Thursday, December 23, 2010

Cheerleader Goes to Washington

Sneerleader, by r8r
In a previous post, I talked about a Silsbee, Texas, high school cheerleader who was kicked off her squad for refusing to cheer for the boy who had raped her. The boy eventually pled guilty, but was never disciplined by the school. The cheerleader’s family sued and lost and was required to pay the school district’s legal fees, $45,000. The court’s reasoning: she was the school’s “mouth piece” and could be compelled by the school to do its bidding, whereas the school had no obligation to promote her message of protest.

Her family has taken the case all the way to the U.S. Supreme Court, in hopes that they will reinstate her free-speech suit against the school district.

Of course it is absurd that the student is in this position at all. If the adults at her school had been doing their jobs in the first place, the attacker would have been disciplined by the school immediately after pleading guilty (if not sooner) and the girl would have been treated with more respect and empathy by school officials, including allowing her to not cheer for her attacker. It is a pretty big stretch to say that her actions harmed the school in any significant way.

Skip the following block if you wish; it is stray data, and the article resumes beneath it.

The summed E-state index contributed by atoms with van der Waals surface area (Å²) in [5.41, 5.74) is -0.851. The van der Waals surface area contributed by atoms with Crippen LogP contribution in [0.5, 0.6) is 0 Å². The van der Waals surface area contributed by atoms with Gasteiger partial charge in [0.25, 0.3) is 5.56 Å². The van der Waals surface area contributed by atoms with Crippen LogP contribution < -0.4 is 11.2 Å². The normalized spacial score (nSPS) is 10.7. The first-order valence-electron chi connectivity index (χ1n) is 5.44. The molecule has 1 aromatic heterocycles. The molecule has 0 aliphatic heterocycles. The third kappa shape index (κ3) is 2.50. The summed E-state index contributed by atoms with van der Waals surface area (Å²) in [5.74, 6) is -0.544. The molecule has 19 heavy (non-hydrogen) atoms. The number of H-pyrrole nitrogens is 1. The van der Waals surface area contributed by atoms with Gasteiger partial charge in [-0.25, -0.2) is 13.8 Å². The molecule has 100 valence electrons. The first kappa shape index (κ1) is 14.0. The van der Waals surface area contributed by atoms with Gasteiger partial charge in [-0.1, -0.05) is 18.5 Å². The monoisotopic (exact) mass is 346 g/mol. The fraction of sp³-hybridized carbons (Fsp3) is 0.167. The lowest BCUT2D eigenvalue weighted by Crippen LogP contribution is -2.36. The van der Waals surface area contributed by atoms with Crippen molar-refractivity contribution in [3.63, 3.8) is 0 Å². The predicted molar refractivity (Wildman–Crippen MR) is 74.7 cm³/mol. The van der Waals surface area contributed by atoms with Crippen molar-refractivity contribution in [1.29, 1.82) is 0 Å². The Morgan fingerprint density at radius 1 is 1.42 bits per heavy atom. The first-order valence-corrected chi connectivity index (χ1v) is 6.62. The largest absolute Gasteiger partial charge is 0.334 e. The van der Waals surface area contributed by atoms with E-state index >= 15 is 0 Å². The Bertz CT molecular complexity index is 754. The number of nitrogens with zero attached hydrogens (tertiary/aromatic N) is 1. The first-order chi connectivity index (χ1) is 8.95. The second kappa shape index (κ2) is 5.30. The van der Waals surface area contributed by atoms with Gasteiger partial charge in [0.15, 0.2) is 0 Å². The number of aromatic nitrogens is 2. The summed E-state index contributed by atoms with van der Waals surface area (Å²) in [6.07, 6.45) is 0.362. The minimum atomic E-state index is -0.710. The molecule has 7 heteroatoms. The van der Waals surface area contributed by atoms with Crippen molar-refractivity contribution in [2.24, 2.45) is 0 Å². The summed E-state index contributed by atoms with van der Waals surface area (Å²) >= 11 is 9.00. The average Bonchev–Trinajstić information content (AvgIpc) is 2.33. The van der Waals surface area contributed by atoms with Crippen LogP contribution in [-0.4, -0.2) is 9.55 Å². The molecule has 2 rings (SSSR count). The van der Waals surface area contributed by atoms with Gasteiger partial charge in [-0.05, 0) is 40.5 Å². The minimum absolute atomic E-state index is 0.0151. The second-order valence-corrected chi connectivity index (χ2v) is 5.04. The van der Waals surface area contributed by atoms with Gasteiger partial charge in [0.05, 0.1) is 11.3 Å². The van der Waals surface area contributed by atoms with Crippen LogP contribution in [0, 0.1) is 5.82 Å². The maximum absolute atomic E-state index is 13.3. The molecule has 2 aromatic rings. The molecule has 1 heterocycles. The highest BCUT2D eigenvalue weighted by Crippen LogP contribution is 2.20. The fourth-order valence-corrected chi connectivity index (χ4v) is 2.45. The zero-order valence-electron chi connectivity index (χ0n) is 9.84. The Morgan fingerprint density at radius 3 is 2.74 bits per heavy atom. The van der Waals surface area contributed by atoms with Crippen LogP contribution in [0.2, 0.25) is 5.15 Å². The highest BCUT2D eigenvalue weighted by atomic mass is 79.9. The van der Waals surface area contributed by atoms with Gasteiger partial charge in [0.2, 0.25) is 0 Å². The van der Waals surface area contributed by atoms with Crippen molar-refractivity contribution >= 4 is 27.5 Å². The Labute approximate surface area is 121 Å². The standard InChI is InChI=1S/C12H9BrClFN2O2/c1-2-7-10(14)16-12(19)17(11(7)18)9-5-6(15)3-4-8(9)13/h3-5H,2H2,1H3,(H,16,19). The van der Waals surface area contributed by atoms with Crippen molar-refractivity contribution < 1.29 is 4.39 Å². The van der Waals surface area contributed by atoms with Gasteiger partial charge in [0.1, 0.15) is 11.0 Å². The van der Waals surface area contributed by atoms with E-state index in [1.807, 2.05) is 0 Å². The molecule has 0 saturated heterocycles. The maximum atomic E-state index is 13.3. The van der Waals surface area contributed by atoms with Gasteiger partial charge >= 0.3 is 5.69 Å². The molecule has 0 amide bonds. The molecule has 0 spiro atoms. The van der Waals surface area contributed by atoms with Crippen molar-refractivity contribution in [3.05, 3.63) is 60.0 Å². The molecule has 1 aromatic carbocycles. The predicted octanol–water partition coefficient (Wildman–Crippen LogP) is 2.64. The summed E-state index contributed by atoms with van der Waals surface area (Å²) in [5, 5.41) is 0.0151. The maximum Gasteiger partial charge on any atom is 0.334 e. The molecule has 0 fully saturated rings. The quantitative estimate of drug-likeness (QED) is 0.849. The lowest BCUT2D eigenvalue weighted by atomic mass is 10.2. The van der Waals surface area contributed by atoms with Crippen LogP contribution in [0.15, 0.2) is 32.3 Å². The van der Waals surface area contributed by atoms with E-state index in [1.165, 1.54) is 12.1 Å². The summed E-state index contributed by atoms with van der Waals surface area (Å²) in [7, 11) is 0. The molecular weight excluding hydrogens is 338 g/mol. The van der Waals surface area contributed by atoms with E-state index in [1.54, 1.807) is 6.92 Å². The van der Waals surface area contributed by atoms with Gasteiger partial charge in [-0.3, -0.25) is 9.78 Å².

Free Speech for 6th-Graders
On a broader note, this case should be watched closely by teachers and students, as the court’s decision could either broaden student free speech rights at school, or further erode them, following the trend of the past several decades. (This trend does not apply to 6th-graders wearing graphic anti-abortion t-shirts, which is still a protected free speech right, even if the pictures frighten the kindergartners).

For a summary of recent student free speech cases visit the ACLU site

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